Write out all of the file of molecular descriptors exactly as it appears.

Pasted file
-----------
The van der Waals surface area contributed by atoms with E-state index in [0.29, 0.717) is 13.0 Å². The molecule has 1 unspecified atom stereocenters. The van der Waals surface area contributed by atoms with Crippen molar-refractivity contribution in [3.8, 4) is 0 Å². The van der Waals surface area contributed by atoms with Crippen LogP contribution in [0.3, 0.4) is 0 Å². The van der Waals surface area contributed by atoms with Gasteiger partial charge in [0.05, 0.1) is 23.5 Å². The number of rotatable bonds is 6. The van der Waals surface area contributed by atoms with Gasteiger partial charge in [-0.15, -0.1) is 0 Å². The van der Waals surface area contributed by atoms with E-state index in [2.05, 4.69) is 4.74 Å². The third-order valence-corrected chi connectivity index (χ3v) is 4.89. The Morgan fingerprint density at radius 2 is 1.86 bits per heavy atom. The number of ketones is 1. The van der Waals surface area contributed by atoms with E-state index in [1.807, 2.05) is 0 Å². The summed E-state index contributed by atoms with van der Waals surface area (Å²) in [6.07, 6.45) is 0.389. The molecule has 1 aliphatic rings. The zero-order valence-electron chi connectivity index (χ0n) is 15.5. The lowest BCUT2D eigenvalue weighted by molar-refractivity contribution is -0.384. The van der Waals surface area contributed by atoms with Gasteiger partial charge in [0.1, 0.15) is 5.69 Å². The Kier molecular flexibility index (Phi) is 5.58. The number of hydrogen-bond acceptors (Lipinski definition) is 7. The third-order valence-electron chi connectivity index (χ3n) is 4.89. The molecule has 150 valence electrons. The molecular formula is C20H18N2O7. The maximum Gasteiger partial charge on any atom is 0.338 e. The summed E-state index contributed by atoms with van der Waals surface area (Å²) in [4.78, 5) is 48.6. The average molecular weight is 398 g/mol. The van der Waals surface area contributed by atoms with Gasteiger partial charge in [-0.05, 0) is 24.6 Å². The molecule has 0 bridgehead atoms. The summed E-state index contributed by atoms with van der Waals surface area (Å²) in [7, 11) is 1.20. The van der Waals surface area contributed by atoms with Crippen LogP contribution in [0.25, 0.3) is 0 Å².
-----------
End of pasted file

The van der Waals surface area contributed by atoms with E-state index in [0.29, 0.717) is 13.0 Å². The molecule has 1 unspecified atom stereocenters. The van der Waals surface area contributed by atoms with Crippen molar-refractivity contribution in [3.8, 4) is 0 Å². The van der Waals surface area contributed by atoms with Crippen LogP contribution in [0.3, 0.4) is 0 Å². The van der Waals surface area contributed by atoms with Gasteiger partial charge in [0.05, 0.1) is 23.5 Å². The number of rotatable bonds is 6. The van der Waals surface area contributed by atoms with Gasteiger partial charge in [-0.15, -0.1) is 0 Å². The van der Waals surface area contributed by atoms with E-state index in [2.05, 4.69) is 4.74 Å². The third-order valence-corrected chi connectivity index (χ3v) is 4.89. The Morgan fingerprint density at radius 2 is 1.86 bits per heavy atom. The number of ketones is 1. The van der Waals surface area contributed by atoms with E-state index in [1.807, 2.05) is 0 Å². The summed E-state index contributed by atoms with van der Waals surface area (Å²) in [6.07, 6.45) is 0.389. The molecule has 1 aliphatic rings. The zero-order valence-electron chi connectivity index (χ0n) is 15.5. The lowest BCUT2D eigenvalue weighted by molar-refractivity contribution is -0.384. The van der Waals surface area contributed by atoms with Gasteiger partial charge in [0.1, 0.15) is 5.69 Å². The Kier molecular flexibility index (Phi) is 5.58. The number of hydrogen-bond acceptors (Lipinski definition) is 7. The third-order valence-electron chi connectivity index (χ3n) is 4.89. The molecule has 150 valence electrons. The molecular formula is C20H18N2O7. The maximum Gasteiger partial charge on any atom is 0.338 e. The summed E-state index contributed by atoms with van der Waals surface area (Å²) in [4.78, 5) is 48.6. The average molecular weight is 398 g/mol. The van der Waals surface area contributed by atoms with Gasteiger partial charge in [-0.05, 0) is 24.6 Å². The molecule has 0 bridgehead atoms. The summed E-state index contributed by atoms with van der Waals surface area (Å²) in [7, 11) is 1.20. The van der Waals surface area contributed by atoms with Crippen LogP contribution in [0.25, 0.3) is 0 Å².